Neil Bruce considers another aspect of wartime in the Highlands when temporary hospitals were established to increase the capacity of the health service. In World War One, Dunrobin Castle was ‘re-purposed’: initially envisaged as a major surgical hospital, it provided convalescence care until devasted by fire. Neil also looks at how the estate maintained the income of those of its employees who enlisted, a precursor to the job retention scheme during the Covid-19 pandemic, concluding with a final comparison between lockdown in early 2020 and wartime restrictions.
Around noon on Sunday, 13 June 1915, fire broke out within the Duke of Sutherland’s northern seat, Dunrobin Castle. News spread worldwide: within two days, Melbourne’s Argus reported ‘the fusing on an electric wire’ had caused its partial destruction. An off-duty nurse, woken by the smell of smoke, raised the alarm and the estate’s fire brigade turned-out. Realising flames threatened the oldest part of the building, Fire-master Horne, the estate’s architect, instructed the roof be cut to prevent fire spreading. Newspapers reported that wounded soldiers were evacuated to safety.
Two days following the declaration of war in 1914, the Duke offered Dunrobin to the Admiralty as a naval hospital and his yacht, ‘S Y Catania’ to transport the injured there. The castle was initially designated as the North Sea Fleet’s central surgical hospital. In what today might be called a ‘whole system approach’, the Duke advertised for volunteer nurses and doctors as its staff. However, wartime exigencies soon resulted in Dunrobin receiving both army and naval personnel to convalesce. Within a month, ‘Catania’ was armed and on active service with the fleet, captained by the Duke with the rank of temporary Lieutenant-Commander, RNR.
The Duke encouraged his estate employees to enlist, pledging that their pre-war income would be ‘made up’ if their service pay was lower. This appears to have been influential in encouraging individuals to ‘join the colours’: eight months after war broke-out the Northern Times reported that the Duke had ‘paid hundreds of pounds’ to those on active service.
Local efforts to save the castle’s occupants and contents were reinforced by the 2/5th Seaforth Highlanders, camping nearby. Inverness burgh fire brigade arrived by special train, joining Ardross estate’s fire engine, Cromarty’s naval fire brigade and a party landed from a destroyer. Lieutenant Liddell, leading the Seaforths sustained deep cuts when the roof gave way and he fell through a skylight. The Sutherland’s family physician, Dr Simpson gave Liddell first aid, subsequently treating him at nearby Lawson Memorial Hospital. Two naval men, Petty Officer Jones and Able Seaman Reynolds, fell from a fire escape: they and an unnamed corporal, a wounded patient suffering smoke inhalation, were also admitted to hospital. Alerted by telegraph, the Duke, Duchess and family members who were elsewhere on the estate, returned to find the fire had taken hold.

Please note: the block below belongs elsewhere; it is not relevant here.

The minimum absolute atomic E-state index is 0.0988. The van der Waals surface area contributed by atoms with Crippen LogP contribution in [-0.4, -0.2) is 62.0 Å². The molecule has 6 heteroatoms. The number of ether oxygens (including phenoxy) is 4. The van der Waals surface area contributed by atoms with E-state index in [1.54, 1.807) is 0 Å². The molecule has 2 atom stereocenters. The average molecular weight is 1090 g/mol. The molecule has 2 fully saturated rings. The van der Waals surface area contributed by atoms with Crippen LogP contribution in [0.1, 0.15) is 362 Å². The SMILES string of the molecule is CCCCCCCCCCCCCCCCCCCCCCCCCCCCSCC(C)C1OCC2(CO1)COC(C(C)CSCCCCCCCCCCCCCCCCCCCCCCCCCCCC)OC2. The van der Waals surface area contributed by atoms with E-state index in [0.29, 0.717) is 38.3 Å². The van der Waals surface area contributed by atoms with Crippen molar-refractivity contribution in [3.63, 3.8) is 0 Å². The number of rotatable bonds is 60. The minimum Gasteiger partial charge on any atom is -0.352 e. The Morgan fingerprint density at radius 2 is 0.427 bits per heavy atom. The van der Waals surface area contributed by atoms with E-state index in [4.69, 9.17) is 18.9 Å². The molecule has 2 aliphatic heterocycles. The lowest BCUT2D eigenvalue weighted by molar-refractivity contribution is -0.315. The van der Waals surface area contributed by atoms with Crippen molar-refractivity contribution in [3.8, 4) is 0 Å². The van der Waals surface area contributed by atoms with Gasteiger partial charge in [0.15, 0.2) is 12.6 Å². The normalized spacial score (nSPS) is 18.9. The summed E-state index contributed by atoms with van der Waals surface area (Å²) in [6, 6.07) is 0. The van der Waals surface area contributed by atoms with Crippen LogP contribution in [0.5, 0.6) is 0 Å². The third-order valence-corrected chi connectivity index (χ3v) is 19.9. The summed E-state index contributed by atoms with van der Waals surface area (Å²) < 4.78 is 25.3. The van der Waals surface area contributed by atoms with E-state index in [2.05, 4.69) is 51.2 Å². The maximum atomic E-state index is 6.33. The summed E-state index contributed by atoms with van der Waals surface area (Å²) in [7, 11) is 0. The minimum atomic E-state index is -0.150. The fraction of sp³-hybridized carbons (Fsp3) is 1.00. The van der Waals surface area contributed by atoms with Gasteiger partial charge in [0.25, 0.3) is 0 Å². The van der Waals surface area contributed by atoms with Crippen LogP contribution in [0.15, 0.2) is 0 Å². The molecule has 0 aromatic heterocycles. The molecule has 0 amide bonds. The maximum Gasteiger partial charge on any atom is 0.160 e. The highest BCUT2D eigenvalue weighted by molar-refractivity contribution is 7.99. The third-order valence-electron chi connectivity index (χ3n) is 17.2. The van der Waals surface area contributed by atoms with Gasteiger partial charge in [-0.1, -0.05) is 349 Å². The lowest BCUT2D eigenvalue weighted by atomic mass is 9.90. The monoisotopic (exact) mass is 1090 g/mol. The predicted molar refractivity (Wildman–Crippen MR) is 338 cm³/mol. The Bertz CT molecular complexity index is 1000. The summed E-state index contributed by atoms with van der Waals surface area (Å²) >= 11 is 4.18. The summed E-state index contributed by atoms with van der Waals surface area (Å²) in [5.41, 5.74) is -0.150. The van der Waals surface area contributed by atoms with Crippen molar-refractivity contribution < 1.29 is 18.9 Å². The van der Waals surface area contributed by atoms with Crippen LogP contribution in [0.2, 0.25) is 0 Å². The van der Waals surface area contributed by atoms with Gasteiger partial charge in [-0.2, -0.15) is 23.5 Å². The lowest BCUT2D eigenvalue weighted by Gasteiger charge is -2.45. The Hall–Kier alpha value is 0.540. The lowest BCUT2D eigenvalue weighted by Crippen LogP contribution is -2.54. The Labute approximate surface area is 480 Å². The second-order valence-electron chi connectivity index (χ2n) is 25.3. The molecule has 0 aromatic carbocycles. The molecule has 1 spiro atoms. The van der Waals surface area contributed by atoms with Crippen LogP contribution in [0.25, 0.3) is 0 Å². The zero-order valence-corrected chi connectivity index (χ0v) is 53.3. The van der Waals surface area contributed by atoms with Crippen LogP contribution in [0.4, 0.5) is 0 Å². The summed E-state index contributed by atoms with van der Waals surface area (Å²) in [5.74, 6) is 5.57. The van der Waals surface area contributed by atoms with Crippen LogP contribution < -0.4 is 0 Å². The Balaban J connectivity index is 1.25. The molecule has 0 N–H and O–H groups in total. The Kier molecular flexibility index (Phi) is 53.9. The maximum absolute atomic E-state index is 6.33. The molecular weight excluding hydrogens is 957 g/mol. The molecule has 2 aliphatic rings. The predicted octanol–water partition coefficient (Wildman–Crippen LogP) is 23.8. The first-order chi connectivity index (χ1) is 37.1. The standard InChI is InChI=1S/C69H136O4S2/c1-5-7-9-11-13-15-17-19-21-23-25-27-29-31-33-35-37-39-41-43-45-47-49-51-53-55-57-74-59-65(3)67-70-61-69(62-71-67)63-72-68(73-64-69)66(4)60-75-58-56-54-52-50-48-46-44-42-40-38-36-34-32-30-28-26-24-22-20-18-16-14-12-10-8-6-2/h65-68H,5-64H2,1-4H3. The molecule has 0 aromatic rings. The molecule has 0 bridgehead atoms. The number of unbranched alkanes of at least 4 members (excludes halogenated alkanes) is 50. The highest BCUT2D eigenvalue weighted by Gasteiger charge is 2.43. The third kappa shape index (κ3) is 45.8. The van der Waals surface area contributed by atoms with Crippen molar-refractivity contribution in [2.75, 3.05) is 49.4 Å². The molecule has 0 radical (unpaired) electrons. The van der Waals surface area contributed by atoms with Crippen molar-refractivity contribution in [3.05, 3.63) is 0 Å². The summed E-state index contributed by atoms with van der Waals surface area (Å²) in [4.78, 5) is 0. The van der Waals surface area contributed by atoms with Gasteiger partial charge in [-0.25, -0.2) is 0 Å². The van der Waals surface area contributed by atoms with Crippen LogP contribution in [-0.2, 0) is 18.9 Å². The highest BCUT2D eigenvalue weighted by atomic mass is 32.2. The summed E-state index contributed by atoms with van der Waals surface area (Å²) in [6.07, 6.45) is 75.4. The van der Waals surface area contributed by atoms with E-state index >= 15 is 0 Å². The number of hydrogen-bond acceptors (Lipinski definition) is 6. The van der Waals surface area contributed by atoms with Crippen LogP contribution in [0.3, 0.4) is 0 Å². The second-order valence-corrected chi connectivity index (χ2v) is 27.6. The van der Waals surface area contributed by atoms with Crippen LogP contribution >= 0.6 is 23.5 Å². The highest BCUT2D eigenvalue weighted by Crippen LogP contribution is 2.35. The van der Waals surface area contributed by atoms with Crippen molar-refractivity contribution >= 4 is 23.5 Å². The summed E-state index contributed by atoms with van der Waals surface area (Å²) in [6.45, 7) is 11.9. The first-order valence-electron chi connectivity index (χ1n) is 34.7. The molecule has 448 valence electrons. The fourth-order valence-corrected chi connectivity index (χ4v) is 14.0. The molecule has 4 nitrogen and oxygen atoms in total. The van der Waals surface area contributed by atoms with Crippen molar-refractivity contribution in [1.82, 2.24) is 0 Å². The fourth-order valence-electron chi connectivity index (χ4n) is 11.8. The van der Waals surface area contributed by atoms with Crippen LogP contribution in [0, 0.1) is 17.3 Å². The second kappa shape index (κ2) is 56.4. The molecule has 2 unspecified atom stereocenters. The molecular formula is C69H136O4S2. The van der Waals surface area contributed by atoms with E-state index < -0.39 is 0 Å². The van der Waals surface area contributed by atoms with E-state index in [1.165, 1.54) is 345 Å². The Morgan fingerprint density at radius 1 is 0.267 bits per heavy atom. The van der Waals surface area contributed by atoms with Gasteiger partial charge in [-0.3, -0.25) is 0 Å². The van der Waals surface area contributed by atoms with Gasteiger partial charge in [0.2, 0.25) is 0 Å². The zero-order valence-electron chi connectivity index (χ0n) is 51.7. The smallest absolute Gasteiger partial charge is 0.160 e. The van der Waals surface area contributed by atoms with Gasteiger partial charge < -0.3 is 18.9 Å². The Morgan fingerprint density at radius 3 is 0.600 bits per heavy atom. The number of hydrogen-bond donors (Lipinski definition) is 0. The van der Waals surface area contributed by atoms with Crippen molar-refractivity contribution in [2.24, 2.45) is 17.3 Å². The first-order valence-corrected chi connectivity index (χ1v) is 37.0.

The castle’s ‘new wing’, built between 1845 and 1851, was destroyed in ten hours. When its tower collapsed, the large Red Cross flag which had ‘bade defiance to the flames’ fell. After the fire was finally doused the following morning, insurance assessors were on site to assess the full extent of the damage to the building and its contents. Dunrobin’s role as a hospital in World War One was over: a new ‘new north wing’ was built between 1917 and 1919.
When World War Two broke out in 1939, the castle resumed its hospital role. In August 1942, the Duke of Kent’s body was brought there: he and all, bar one onboard an RAF Sunderland plane which crashed near Dunbeath were killed. His body was ‘dressed’ by nursing staff and the local doctor, Dr Bertie Simpson, whose father attended to those injured during the fire in 1915. The arrival and departure of the Duke’s body, and subsequent ‘flying’ visit of King George VI to the castle’s hospital were cloaked in official secrecy.
Through this series of posts, what has been striking are the similarities between official and other responses during wartime and the Covid-19 pandemic in early 2020. In each instance, governments regulated the lives of individuals and community life for the common good, potentially curtailing their rights, liberties, wellbeing and incomes. The success of the respective regulations in force is measurable by the extent the population observed or attempted to circumvent them. One noticeable difference in March 2020 when ‘lockdown’ began, though, was that rural communities led government and other official bodes in actively discouraging those who sought remoteness. In the Highlands this created de facto ‘protected areas’, very different to those officially imposed in wartime.